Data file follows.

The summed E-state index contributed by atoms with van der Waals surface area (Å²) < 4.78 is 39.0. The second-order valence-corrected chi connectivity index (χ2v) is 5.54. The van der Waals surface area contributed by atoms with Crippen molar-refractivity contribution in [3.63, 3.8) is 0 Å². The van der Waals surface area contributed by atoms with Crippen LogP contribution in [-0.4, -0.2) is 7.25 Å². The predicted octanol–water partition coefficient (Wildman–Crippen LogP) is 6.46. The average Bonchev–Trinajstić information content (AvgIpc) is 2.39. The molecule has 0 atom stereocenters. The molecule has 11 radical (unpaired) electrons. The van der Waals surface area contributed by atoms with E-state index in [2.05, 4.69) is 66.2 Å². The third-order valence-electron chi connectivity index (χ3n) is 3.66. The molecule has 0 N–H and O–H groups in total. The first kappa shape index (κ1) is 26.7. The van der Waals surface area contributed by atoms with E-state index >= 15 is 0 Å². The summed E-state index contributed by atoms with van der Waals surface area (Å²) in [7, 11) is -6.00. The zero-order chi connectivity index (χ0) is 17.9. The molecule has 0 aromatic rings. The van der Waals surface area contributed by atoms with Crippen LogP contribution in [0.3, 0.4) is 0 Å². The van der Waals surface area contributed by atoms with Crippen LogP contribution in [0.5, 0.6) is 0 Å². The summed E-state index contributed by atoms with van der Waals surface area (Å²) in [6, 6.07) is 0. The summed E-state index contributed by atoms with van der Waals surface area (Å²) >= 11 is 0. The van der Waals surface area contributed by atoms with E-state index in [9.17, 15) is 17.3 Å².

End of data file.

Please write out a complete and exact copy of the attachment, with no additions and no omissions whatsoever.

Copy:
The summed E-state index contributed by atoms with van der Waals surface area (Å²) < 4.78 is 39.0. The second-order valence-corrected chi connectivity index (χ2v) is 5.54. The van der Waals surface area contributed by atoms with Crippen molar-refractivity contribution in [3.63, 3.8) is 0 Å². The van der Waals surface area contributed by atoms with Crippen LogP contribution in [-0.4, -0.2) is 7.25 Å². The predicted octanol–water partition coefficient (Wildman–Crippen LogP) is 6.46. The average Bonchev–Trinajstić information content (AvgIpc) is 2.39. The molecule has 0 atom stereocenters. The molecule has 11 radical (unpaired) electrons. The van der Waals surface area contributed by atoms with E-state index in [2.05, 4.69) is 66.2 Å². The third-order valence-electron chi connectivity index (χ3n) is 3.66. The molecule has 0 N–H and O–H groups in total. The first kappa shape index (κ1) is 26.7. The van der Waals surface area contributed by atoms with E-state index >= 15 is 0 Å². The summed E-state index contributed by atoms with van der Waals surface area (Å²) in [7, 11) is -6.00. The zero-order chi connectivity index (χ0) is 17.9. The molecule has 0 aromatic rings. The van der Waals surface area contributed by atoms with Crippen LogP contribution in [0.3, 0.4) is 0 Å². The van der Waals surface area contributed by atoms with Crippen LogP contribution in [0.5, 0.6) is 0 Å². The summed E-state index contributed by atoms with van der Waals surface area (Å²) in [6, 6.07) is 0. The summed E-state index contributed by atoms with van der Waals surface area (Å²) >= 11 is 0. The van der Waals surface area contributed by atoms with E-state index in [9.17, 15) is 17.3 Å².